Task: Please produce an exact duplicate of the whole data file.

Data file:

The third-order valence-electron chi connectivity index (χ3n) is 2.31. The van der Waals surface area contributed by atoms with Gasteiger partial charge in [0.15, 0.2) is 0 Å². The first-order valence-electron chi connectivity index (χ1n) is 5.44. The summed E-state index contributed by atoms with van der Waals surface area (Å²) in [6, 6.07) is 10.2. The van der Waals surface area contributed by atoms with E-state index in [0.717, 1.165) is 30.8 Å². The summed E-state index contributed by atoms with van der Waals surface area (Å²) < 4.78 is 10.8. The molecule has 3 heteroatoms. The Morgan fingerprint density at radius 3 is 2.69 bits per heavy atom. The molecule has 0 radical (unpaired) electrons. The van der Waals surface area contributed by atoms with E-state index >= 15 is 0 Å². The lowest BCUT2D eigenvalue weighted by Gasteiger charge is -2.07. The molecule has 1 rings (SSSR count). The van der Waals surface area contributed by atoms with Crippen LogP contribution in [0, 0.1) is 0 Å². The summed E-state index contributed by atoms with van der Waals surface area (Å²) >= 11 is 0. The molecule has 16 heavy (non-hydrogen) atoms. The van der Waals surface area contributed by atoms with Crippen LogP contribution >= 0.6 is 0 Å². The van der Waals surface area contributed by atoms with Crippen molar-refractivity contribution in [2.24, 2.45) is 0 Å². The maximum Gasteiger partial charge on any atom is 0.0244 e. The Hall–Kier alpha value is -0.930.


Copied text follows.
The third-order valence-electron chi connectivity index (χ3n) is 2.31. The van der Waals surface area contributed by atoms with Gasteiger partial charge in [0.15, 0.2) is 0 Å². The first-order valence-electron chi connectivity index (χ1n) is 5.44. The summed E-state index contributed by atoms with van der Waals surface area (Å²) in [6, 6.07) is 10.2. The van der Waals surface area contributed by atoms with E-state index in [0.717, 1.165) is 30.8 Å². The summed E-state index contributed by atoms with van der Waals surface area (Å²) < 4.78 is 10.8. The molecule has 3 heteroatoms. The Morgan fingerprint density at radius 3 is 2.69 bits per heavy atom. The molecule has 0 radical (unpaired) electrons. The van der Waals surface area contributed by atoms with E-state index >= 15 is 0 Å². The lowest BCUT2D eigenvalue weighted by Gasteiger charge is -2.07. The molecule has 1 rings (SSSR count). The van der Waals surface area contributed by atoms with Crippen LogP contribution in [0, 0.1) is 0 Å². The summed E-state index contributed by atoms with van der Waals surface area (Å²) >= 11 is 0. The molecule has 16 heavy (non-hydrogen) atoms. The van der Waals surface area contributed by atoms with Crippen LogP contribution >= 0.6 is 0 Å². The van der Waals surface area contributed by atoms with Crippen molar-refractivity contribution in [2.24, 2.45) is 0 Å². The maximum Gasteiger partial charge on any atom is 0.0244 e. The Hall–Kier alpha value is -0.930.